The story was a typical Christmas adventure and I loved every minute of it. The random Christmas themed songs, what Christmas really means to people and how it can add pressure to lives, and how important it is to be surrounded by loved ones. The settings were appropriate and set the mood, actually getting me excited for Christmas for the first time in many years, as it has become something I dread. It reminded me of the cheesy yet brilliant Christmas films and shows we watch every year.
Yes, it was strange, but the script was engaging and intelligent enough that I may have to give Community a go one day soon.
Community is (Or was? It was cancelled, right?) possibly one of the most loved comedy shows of today, and it’s been on my watch list for a while. I always say “I’ll get round to it” but I never do. I end up watching something else first, and then watching another something else first, until I’ve forgotten about the show altogether. There’s just too much TV around, too much that I want to see, but I like to think that one day I’ll finally watch it. So when our wonderful (And exceptionally patient) editor revealed to us we would be watching a Community Christmas Special for the Festive Pilot Bay, I immediately started worrying. The episode is about halfway into the show’s second season, and I worried that I wouldn’t enjoy it due to coming in so late.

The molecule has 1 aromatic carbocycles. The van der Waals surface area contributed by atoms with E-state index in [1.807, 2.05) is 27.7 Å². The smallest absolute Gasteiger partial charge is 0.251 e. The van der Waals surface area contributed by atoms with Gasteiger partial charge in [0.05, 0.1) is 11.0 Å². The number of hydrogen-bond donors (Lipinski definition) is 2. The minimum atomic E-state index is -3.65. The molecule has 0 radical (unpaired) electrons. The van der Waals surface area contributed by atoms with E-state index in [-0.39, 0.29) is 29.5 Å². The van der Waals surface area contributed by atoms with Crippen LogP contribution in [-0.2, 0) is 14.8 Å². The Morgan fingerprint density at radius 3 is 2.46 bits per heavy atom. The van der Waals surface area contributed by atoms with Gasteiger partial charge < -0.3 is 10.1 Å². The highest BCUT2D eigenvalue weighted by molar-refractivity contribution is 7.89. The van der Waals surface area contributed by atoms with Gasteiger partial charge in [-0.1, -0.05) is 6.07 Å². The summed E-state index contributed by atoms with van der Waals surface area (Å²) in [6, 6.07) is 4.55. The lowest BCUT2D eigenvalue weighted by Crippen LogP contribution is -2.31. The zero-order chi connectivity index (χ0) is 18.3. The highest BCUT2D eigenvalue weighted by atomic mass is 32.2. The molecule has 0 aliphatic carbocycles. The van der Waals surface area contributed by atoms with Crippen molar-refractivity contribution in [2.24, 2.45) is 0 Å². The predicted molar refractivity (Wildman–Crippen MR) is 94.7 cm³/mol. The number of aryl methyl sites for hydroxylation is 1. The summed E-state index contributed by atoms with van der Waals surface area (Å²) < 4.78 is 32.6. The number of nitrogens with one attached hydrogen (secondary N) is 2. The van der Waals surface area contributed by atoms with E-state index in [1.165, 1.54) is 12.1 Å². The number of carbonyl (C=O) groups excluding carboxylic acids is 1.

Unfortunately, those fears came true.
This episode of Community is done in stop-motion, and it’s done incredibly well. Some of the cast are immediately recognisable, especially Joel McHale and Mad Men’s Alison Brie, even to newcomers. It definitely has a good idea going for it, being a pisstake of festive kids films all about the meaning of Christmas. But whilst it does emotional content really well, I didn’t laugh once, and I’m not sure if that’s because this is the humour of the show and I’m simply not used to it/need to watch it from the start to get it, or if it’s just plain not funny. A lot of the jokes fall really falt, and it unfortunately didn’t make for great viewing.
I hope it’s simply because I’ve never watched it before, and I actually love the rest of the show, but this was a bad episode to be introduced to the show on.
What better way than to brighten your day at the office, than to discover everything has suddenly turned into stop animation? And what better time than around Christmas? Well I'm certainly interested. Season two of hit comedy series Community brings us this rather special Christmas slice in which Abed (Danny Pudi) finds himself in a world of pure animation. The show’s writers Dan Harman and Dino Stamatopoulos certainly struck gold with this one as not only is this insanely funny, it embodies a certain nostalgia which one finds hard not to compare to such classics as Rudolph, the Red Nosed Reindeer and everyone's favourite Snowman, Frosty. Like each of those characters amongst others, Abed has to go on a journey of his own with all the usual gang to help him along the way. Of course, for a live-action comedy series it's a big leap to devote a whole episode to animation. Not to mention the work that went into it, but it certainly paid off. The stop motion works seamlessly with the overall festive tone of Christmas, making this a jolly good episode. As someone who has never delved into the comedic antics of Community, after witnessing this little treat, it may be a show I make time for in the future. Definitely a great TV Christmas Special.